Kathryn Dudley, who led the seminar on “Exploring Community through Ethnographic Nonfiction, Fiction, and Film,” explained that “the study of community … ultimately involves efforts to describe, analyze, and represent the lives lived in common with others in local and global worlds.” She said, “This seminar explored the lived experience of community through an examination of … various kinds of communities – ranging from those defined by social proximity to those defined by shared political-economic conditions…. We asked, what kinds of community are possible in America? We explored how communities rise and fall in historically specific social contexts. Throughout, we attended closely to the inequalities associated with race, class, gender, and citizenship, recognizing how these identifications constitute lines of division as well as sources of solidarity. We considered the value that Americans place on community itself, and how the pull of individualism exacts a toll on that commitment.” Professor Dudley recalled, “Our seminar discussions were wide ranging and took up topics near and dear to Fellows’ hearts: the role of public schools, teachers, and students in their home communities; the effects of wealth and income inequality on students’ classroom behavior and readiness for higher education; and the need for innovative ways to engage students in the exploration and creation of their own communities in New Haven’s neighborhoods and schools.” She concluded, “The curriculum units gathered here present a wide array of strategies and activities for understanding and building community both outside of and within the classroom. Within them the alert reader will find a passionate commitment to pedagogical approaches that honor the diversity of students’ life experiences and communities.”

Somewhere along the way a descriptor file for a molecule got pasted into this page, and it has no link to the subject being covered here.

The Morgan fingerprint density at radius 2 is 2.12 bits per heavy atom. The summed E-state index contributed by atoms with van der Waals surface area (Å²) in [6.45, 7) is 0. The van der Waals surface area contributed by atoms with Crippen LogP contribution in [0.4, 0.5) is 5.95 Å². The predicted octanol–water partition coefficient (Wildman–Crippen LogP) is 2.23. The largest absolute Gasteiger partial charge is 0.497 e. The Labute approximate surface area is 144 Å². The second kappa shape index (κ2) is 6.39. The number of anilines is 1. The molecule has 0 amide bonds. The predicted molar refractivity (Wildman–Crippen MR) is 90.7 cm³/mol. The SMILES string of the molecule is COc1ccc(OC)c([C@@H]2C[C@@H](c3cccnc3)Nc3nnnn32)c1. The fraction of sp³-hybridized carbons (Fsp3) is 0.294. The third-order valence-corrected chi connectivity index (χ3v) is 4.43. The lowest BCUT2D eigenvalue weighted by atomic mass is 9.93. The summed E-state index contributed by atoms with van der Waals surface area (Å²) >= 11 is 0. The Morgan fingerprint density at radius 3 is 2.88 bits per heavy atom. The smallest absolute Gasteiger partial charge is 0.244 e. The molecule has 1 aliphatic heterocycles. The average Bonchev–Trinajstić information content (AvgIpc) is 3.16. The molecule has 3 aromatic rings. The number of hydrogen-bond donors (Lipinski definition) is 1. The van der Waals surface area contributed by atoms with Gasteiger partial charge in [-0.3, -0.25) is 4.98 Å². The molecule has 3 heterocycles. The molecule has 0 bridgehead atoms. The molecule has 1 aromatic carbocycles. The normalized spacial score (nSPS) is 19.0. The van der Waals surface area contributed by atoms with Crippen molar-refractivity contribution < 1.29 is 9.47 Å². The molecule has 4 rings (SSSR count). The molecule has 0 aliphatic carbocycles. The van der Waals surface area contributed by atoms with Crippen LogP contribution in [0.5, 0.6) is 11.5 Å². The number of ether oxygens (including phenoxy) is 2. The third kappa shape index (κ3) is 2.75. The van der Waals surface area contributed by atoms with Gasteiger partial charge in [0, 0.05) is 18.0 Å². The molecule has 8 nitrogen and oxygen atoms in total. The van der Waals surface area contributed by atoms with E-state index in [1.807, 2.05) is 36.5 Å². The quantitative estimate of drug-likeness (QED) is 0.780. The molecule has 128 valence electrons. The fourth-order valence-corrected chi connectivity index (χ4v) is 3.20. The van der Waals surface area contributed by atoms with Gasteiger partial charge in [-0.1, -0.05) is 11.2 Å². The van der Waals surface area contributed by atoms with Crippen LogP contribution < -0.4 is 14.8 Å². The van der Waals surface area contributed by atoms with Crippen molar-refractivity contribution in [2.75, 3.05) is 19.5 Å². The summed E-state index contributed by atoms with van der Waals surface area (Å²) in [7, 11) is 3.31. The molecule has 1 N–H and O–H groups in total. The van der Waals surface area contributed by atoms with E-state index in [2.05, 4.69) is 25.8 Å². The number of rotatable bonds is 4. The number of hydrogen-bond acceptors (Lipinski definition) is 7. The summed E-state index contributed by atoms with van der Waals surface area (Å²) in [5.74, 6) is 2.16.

Crecia Cipriano, who teaches French to middle-schoolers at Betsy Ross Arts Magnet School and has been an Institute Fellow for ten of the past twelve years, said, “Participation in this seminar was an outstanding opportunity to explore anthropological conceptions of community and apply them on a more personal level. As a French teacher, I was thrilled to take what I learned about community formation and dynamics and use it to create a framework for turning my classroom into a language-learning community. Having the time to explore topics, combined with exposure to the expertise of the seminar leader and feedback around my unit, led me to develop a more cohesive and innovative unit than I would have otherwise managed to do, and I’m so excited to teach it!”